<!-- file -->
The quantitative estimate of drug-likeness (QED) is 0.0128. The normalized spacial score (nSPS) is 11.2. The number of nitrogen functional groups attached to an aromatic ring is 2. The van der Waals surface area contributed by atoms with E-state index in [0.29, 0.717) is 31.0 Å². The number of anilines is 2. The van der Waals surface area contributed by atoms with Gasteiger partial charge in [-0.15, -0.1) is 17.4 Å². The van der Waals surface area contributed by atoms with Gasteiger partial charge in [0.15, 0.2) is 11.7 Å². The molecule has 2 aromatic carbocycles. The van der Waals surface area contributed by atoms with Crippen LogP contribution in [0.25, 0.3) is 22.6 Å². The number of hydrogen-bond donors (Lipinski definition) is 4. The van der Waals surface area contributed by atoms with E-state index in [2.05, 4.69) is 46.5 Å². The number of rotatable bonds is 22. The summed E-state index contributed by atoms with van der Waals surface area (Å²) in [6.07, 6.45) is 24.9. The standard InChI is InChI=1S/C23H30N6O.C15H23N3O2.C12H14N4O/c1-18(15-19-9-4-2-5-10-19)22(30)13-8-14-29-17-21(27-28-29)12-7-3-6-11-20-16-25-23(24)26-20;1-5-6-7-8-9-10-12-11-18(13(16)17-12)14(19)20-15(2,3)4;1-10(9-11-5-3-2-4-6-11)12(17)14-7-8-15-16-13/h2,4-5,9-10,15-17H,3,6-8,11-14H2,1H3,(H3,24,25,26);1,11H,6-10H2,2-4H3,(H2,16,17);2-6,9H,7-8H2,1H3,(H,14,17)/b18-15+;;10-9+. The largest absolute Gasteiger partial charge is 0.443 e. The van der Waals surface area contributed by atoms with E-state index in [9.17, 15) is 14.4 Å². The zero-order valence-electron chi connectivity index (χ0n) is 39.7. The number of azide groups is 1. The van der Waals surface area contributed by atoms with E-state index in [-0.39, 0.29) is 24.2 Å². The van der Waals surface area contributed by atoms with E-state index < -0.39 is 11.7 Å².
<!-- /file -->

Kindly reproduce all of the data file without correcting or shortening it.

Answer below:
The quantitative estimate of drug-likeness (QED) is 0.0128. The normalized spacial score (nSPS) is 11.2. The number of nitrogen functional groups attached to an aromatic ring is 2. The van der Waals surface area contributed by atoms with E-state index in [0.29, 0.717) is 31.0 Å². The number of anilines is 2. The van der Waals surface area contributed by atoms with Gasteiger partial charge in [-0.15, -0.1) is 17.4 Å². The van der Waals surface area contributed by atoms with Gasteiger partial charge in [0.15, 0.2) is 11.7 Å². The molecule has 2 aromatic carbocycles. The van der Waals surface area contributed by atoms with Crippen LogP contribution in [0.25, 0.3) is 22.6 Å². The number of hydrogen-bond donors (Lipinski definition) is 4. The van der Waals surface area contributed by atoms with E-state index in [2.05, 4.69) is 46.5 Å². The number of rotatable bonds is 22. The summed E-state index contributed by atoms with van der Waals surface area (Å²) in [6.07, 6.45) is 24.9. The standard InChI is InChI=1S/C23H30N6O.C15H23N3O2.C12H14N4O/c1-18(15-19-9-4-2-5-10-19)22(30)13-8-14-29-17-21(27-28-29)12-7-3-6-11-20-16-25-23(24)26-20;1-5-6-7-8-9-10-12-11-18(13(16)17-12)14(19)20-15(2,3)4;1-10(9-11-5-3-2-4-6-11)12(17)14-7-8-15-16-13/h2,4-5,9-10,15-17H,3,6-8,11-14H2,1H3,(H3,24,25,26);1,11H,6-10H2,2-4H3,(H2,16,17);2-6,9H,7-8H2,1H3,(H,14,17)/b18-15+;;10-9+. The largest absolute Gasteiger partial charge is 0.443 e. The van der Waals surface area contributed by atoms with E-state index in [9.17, 15) is 14.4 Å². The zero-order valence-electron chi connectivity index (χ0n) is 39.7. The number of azide groups is 1. The van der Waals surface area contributed by atoms with E-state index in [-0.39, 0.29) is 24.2 Å². The van der Waals surface area contributed by atoms with E-state index < -0.39 is 11.7 Å².